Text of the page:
The trip to Iceland was eighteen months ago when the country appeared to be riding the crest of a wave, top of the United Nations index on human development and according to a study at Leicester University the fourth happiest place to live in the world. Iceland had one of the richest economies in Europe, but it had a problem because its three main private sector banks had become so large that their assets amounted to more than ten times the gross domestic product of the country and things have gone spectacularly wrong.
Today the economy is in unbelievably horrible shape and the three banks, Kaupthing, Landsbanki, and Glitnir are in receivership. The stock market has lost 90% of its value, the central bank is technically insolvent and a mountain of liabilities dwarfs its modest pile of assets. The krona has lost more than half its value. GDP is expected to drop by 10% in 2009, and unemployment will probably hit a 40-year high. The Government of the country is in meltdown and in January the Prime Minister resigned and called a general election.
Following negotiations underway with the IMF since October 2008, a package of $4.6bn was agreed on 19th November, with the IMF loaning $2.1bn and another $2.5bn of loans and currency swaps from Norway, Sweden, Finland and Denmark. In addition, Poland has offered to lend $200M and the Faroe Islands have offered 300M Danish kroner. Poland is the biggest net beneficiary of the European Union cash handout so it could probably afford to give a bit back but for the Faroe Islands it is the equivilent of the United Kingdom lending 300 billion danish kronas or 35 billion pounds! How generous is that.
Iceland retained its top spot in the index on human development in 2008 but it is doubtful it will still be there at the end of 2009 and I’m not sure just how happy they are now either. In the New Economic Foundation’s 2009 Happy Planet Index Iceland came ninety-fourth. The Icelandic króna has declined more than fifty percent against the euro. Inflation of prices in the economy is almost out of control and interest rates had been raised to eighteen percent to deal with it. The króna’s decline is reportedly only beaten by that of the Zimbabwean dollar.
The assets of Icelandic pension funds are expected to shrink by up to twenty-five percent and the Icelandic Pension Funds Association has announced that benefits will in all likelihood have to be cut in 2009. Iceland’s GDP is expected by economists to shrink by as much as 10 percent as a result of the crisis, placing Iceland in an economic depression. Inflation may climb as high as seventy-five percent by the end of the year. Unemployment has more than tripled with over seven thousand registered jobseekers (about 4% of the workforce) compared to just over two thousand at the end of August.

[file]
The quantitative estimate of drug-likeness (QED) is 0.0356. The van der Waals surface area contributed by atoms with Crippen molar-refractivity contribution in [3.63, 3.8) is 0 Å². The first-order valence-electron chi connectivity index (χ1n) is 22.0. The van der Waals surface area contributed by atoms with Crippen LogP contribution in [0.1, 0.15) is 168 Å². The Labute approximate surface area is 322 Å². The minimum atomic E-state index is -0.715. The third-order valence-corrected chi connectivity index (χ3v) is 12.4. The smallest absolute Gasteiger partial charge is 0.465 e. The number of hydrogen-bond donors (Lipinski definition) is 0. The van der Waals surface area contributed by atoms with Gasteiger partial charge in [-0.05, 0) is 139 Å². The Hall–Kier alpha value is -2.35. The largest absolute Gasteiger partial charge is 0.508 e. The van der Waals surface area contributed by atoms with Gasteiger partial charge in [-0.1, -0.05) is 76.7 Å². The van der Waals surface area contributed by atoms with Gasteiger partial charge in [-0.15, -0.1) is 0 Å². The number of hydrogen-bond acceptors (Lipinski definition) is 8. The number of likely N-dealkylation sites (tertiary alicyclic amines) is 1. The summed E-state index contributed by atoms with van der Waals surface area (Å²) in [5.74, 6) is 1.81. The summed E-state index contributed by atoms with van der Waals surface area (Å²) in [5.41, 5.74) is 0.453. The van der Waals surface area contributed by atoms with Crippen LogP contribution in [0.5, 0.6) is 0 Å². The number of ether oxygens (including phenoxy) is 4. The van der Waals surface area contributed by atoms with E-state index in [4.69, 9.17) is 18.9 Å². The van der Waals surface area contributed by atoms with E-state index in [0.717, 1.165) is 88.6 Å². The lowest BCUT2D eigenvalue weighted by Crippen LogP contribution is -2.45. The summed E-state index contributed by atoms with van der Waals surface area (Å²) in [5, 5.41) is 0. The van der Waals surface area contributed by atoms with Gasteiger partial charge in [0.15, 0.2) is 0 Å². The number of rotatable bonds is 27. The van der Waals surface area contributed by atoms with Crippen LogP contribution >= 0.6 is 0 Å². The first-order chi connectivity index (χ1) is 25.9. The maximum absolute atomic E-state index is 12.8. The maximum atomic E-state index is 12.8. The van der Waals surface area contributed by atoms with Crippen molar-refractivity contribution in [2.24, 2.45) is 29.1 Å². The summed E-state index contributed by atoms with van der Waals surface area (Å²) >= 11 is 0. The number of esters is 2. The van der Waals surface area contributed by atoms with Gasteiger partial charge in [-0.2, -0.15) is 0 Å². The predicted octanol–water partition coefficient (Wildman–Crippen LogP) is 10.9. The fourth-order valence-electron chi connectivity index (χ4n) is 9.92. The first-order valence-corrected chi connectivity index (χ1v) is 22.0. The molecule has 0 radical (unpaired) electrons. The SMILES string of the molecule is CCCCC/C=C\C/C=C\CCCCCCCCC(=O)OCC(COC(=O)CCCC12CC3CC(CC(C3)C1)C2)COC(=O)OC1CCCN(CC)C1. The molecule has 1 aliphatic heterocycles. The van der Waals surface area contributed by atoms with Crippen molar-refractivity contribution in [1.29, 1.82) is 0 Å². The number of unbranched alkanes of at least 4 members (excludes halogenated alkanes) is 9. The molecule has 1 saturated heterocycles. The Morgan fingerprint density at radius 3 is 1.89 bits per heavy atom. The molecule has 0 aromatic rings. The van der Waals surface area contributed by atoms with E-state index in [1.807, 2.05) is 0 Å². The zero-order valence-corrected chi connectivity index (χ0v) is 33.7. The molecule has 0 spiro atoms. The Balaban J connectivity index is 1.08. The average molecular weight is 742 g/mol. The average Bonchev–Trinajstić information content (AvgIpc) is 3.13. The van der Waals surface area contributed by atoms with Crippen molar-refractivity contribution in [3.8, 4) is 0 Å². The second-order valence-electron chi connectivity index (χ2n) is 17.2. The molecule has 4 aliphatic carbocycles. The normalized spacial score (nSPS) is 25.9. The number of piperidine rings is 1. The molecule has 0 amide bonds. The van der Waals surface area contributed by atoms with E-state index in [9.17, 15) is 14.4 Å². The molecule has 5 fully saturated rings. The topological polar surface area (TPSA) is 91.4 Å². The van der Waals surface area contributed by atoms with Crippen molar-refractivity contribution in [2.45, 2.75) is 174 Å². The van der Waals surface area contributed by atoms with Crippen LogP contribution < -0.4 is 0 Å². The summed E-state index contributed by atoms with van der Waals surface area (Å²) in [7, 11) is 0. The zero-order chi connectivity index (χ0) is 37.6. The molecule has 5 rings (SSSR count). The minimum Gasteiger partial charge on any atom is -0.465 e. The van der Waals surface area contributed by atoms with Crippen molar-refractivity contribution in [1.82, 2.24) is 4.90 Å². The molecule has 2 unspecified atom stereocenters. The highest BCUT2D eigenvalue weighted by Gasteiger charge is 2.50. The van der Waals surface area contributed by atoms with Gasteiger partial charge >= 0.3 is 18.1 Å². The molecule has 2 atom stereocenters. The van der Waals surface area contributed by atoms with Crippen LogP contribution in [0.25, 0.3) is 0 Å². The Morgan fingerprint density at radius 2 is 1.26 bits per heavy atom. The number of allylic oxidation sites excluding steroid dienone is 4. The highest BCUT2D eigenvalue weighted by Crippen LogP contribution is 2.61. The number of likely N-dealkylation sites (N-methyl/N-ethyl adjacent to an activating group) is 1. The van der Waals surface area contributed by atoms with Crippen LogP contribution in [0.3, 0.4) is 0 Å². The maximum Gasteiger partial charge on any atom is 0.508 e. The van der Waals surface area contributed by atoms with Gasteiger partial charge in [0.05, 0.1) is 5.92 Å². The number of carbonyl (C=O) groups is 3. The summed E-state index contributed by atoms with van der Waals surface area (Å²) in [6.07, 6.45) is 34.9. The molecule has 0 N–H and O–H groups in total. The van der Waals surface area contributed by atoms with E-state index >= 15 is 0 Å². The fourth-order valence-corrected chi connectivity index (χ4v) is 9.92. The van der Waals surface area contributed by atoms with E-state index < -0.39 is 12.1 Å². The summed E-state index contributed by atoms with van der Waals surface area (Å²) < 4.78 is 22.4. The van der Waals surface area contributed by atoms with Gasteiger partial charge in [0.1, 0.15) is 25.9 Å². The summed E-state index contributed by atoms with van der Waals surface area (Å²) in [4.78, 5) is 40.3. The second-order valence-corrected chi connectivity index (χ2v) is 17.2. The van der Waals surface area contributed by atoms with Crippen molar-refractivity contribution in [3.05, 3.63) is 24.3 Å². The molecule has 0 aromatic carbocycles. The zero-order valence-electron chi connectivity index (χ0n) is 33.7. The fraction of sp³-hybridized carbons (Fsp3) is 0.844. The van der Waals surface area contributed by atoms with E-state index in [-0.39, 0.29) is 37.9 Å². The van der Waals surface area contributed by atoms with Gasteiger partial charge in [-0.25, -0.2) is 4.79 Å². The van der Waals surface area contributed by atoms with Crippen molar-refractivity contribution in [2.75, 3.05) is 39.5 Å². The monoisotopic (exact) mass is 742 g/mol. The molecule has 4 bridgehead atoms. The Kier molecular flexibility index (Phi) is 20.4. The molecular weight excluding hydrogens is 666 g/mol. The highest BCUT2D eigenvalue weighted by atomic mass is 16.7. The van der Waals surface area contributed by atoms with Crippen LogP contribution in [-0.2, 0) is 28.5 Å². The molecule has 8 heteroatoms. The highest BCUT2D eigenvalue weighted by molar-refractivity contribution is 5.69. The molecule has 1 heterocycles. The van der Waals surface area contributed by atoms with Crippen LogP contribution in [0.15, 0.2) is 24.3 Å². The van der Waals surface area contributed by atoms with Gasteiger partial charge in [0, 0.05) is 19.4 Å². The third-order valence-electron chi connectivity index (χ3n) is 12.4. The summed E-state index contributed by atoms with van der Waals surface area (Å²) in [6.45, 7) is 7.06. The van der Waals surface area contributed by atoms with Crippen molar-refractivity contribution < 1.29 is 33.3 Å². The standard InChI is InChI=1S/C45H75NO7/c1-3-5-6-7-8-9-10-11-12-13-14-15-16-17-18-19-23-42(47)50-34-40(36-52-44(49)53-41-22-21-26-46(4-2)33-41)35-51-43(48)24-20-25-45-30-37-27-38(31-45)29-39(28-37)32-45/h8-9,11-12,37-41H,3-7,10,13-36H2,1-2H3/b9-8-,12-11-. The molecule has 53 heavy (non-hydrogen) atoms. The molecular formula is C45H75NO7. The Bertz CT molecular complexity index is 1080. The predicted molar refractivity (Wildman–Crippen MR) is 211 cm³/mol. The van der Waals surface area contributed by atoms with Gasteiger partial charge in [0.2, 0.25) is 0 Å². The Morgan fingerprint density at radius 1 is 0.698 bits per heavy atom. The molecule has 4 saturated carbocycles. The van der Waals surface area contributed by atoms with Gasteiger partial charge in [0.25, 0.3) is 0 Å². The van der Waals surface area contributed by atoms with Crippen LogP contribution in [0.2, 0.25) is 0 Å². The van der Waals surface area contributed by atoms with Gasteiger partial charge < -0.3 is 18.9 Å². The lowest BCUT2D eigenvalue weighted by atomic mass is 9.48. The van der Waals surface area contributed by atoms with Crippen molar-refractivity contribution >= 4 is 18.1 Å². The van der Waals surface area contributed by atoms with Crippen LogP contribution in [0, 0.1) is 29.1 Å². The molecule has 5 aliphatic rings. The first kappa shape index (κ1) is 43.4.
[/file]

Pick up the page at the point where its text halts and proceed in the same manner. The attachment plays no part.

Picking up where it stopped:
Iceland, which has previously always resisted membership, has also formally applied to join the European Union. The bid must now be approved by the EU, after which Iceland’s people will be asked to vote on it in a referendum. Iceland, with its tiny population of just 320,000, has traditionally been sceptical about joining because some fear that quotas could hurt Iceland’s fishing industry but many people there have warmed to the idea of membership following the devastating economic meltdown, which saw the top Icelandic banks collapse in a matter of days.
With things this bad and Iceland crying out for customers this could be a good time to take advantage and visit again. In the United States it is in the top five of bargain destinations because of the fall in the value of the Krona and as long as that keeps ahead of the prices in the shops and the restaurants that should make it nicely affordable. I hope we would still be welcome there because it does have to be said that Iceland does partly blame the United Kingdom for its economic woes because we turned down requests for assistance and then invoked anti-terrorist legislation to seize Icelandic assets.
The Iceland national tourist web site is reassuring however and says:
‘While Iceland and most other countries are currently dealing with a serious financial crisis, business in Iceland is being conducted as usual. All services – including banking services – are functioning as on any other day. Hotels, restaurants, airlines, car rentals, currency exchange facilities, offices, shops, etc. are all open for normal business.”
Visitors can be assured that they will be treated with same friendly hospitality that Icelanders have become known for throughout the travel world. There is no reason to fear that a visit to Iceland will be anything other than an enjoyable experience’.
I think I would be prepared to risk it and so are lots of others because visitor numbers from the United Kingdom have increased by 20% since September 2008 . We British know a bargain when we see one!